MENDELSSOHN: Sym. No. 3, “Scottish”; Sym. No. 4 "Italian" – Heinz Holliger, cond. – MD&G

by | Oct 21, 2011 | SACD & Other Hi-Res Reviews

MENDELSSOHN: Symphony No. 3, Op. 56, “Scottish”; Symphony No. 4, Op. 90, “Italian” (1833-34 version) – Musikkollegium Winterthur/ Heinz Holliger – MD&G multichannel SACD (and 2+2+2) 901 1663, 67:33 [Distr. by E1] ***1/2:
The idea that Mendelssohn’s “Italian” Symphony needs to be reassessed in terms of the supposed revisions he made to it, or the fact that he expressed great agony over the compositional process, does little to persuade a modern listener that something is wrong with the piece. During its composition he also said it was the “jolliest” work he had ever done and expressed satisfaction with the last movement, something he then recanted later as he planned to revise the last three movements. He tweaked it on and off for the rest of his life, and it was his first thoughts that were published after his death. He was 24 when he wrote it, starting it on a sojourn to Italy.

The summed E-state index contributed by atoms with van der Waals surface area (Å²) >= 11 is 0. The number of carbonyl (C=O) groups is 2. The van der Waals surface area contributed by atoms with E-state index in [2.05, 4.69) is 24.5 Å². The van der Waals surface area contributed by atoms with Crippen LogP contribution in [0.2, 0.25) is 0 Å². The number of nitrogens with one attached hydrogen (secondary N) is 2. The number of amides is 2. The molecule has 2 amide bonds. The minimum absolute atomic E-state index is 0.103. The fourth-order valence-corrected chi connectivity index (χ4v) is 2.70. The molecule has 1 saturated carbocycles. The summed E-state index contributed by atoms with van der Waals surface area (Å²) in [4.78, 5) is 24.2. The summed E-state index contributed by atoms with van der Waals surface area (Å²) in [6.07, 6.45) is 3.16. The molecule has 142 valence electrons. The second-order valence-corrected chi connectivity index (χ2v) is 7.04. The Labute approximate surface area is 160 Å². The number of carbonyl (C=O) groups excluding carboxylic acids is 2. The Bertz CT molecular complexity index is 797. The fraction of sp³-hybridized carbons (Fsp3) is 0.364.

Of course the premise that Heinz Holliger takes is exactly that, the idea that the second go round would have been Mendelssohn’s preferred version, even though there is no indication he had come to a final conclusion on the work. Despite the reservations that the composer had, most music lovers are not going to be amenable to the idea that one of the most perfect symphonies ever written, one that has ingrained itself into the lives of every true classical music lover, needs improving, and indeed this is the case. What we hear on this recording in no way sounds like a “better” take on the work, and perhaps it is providence that the first version is the one that was published. The good news is that Holliger’s performance is a real crackerjack, nicely paced without being frantic (like Yoel Levi’s Atlanta Symphony reading years ago), and he does a fine job shaping each movement, proof of a real love for the work—and he has performed both versions.
The “Scottish”, though admitted by the conductor to be the finest symphonic work Mendelssohn created, and I would agree, is not as successful. This is a piece that is more difficult to conduct, and the final transition in the last movement is just not convincing, too artificial—as if making an interpretative point instead of going with one’s instinct. It’s not a bad performance, but when compared to someone like Peter Maag on Decca or Haitink on Philips the deficits are all too apparent.  An interesting issue worth investigating.
—Steven Ritter

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